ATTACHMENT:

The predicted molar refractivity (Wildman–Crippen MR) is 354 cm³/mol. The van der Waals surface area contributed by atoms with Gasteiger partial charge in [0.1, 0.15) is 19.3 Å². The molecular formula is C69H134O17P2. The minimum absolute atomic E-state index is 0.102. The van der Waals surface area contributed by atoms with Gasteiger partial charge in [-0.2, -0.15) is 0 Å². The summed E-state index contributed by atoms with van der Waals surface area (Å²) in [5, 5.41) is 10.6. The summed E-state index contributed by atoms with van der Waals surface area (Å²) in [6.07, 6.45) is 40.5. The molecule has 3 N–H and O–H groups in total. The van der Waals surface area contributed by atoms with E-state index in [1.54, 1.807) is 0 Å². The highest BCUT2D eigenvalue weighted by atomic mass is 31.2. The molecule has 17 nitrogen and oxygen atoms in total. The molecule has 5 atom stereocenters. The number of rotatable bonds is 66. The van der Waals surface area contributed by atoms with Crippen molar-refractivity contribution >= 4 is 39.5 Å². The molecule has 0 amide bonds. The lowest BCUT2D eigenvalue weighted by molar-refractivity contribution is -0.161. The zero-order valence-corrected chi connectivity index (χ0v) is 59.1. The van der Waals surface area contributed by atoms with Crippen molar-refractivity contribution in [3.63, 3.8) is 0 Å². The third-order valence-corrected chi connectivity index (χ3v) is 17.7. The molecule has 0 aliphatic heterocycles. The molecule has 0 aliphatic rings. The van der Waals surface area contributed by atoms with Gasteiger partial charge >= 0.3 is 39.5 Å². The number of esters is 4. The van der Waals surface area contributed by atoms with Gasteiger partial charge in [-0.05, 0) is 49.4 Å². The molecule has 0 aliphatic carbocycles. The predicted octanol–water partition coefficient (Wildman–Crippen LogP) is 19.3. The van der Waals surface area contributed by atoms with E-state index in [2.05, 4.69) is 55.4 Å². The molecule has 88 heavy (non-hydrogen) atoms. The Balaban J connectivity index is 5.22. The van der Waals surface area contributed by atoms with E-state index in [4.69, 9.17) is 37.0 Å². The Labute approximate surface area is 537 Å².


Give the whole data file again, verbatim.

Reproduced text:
The predicted molar refractivity (Wildman–Crippen MR) is 354 cm³/mol. The van der Waals surface area contributed by atoms with Gasteiger partial charge in [0.1, 0.15) is 19.3 Å². The molecular formula is C69H134O17P2. The minimum absolute atomic E-state index is 0.102. The van der Waals surface area contributed by atoms with Gasteiger partial charge in [-0.2, -0.15) is 0 Å². The summed E-state index contributed by atoms with van der Waals surface area (Å²) in [5, 5.41) is 10.6. The summed E-state index contributed by atoms with van der Waals surface area (Å²) in [6.07, 6.45) is 40.5. The molecule has 3 N–H and O–H groups in total. The van der Waals surface area contributed by atoms with E-state index in [1.54, 1.807) is 0 Å². The highest BCUT2D eigenvalue weighted by atomic mass is 31.2. The molecule has 17 nitrogen and oxygen atoms in total. The molecule has 5 atom stereocenters. The number of rotatable bonds is 66. The van der Waals surface area contributed by atoms with Crippen molar-refractivity contribution >= 4 is 39.5 Å². The molecule has 0 amide bonds. The lowest BCUT2D eigenvalue weighted by molar-refractivity contribution is -0.161. The zero-order valence-corrected chi connectivity index (χ0v) is 59.1. The van der Waals surface area contributed by atoms with Crippen molar-refractivity contribution in [3.63, 3.8) is 0 Å². The third-order valence-corrected chi connectivity index (χ3v) is 17.7. The molecule has 0 aliphatic heterocycles. The molecule has 0 aliphatic rings. The van der Waals surface area contributed by atoms with Gasteiger partial charge >= 0.3 is 39.5 Å². The number of esters is 4. The van der Waals surface area contributed by atoms with Gasteiger partial charge in [-0.05, 0) is 49.4 Å². The molecule has 0 aliphatic carbocycles. The predicted octanol–water partition coefficient (Wildman–Crippen LogP) is 19.3. The van der Waals surface area contributed by atoms with E-state index in [2.05, 4.69) is 55.4 Å². The molecule has 88 heavy (non-hydrogen) atoms. The Balaban J connectivity index is 5.22. The van der Waals surface area contributed by atoms with E-state index in [4.69, 9.17) is 37.0 Å². The Labute approximate surface area is 537 Å².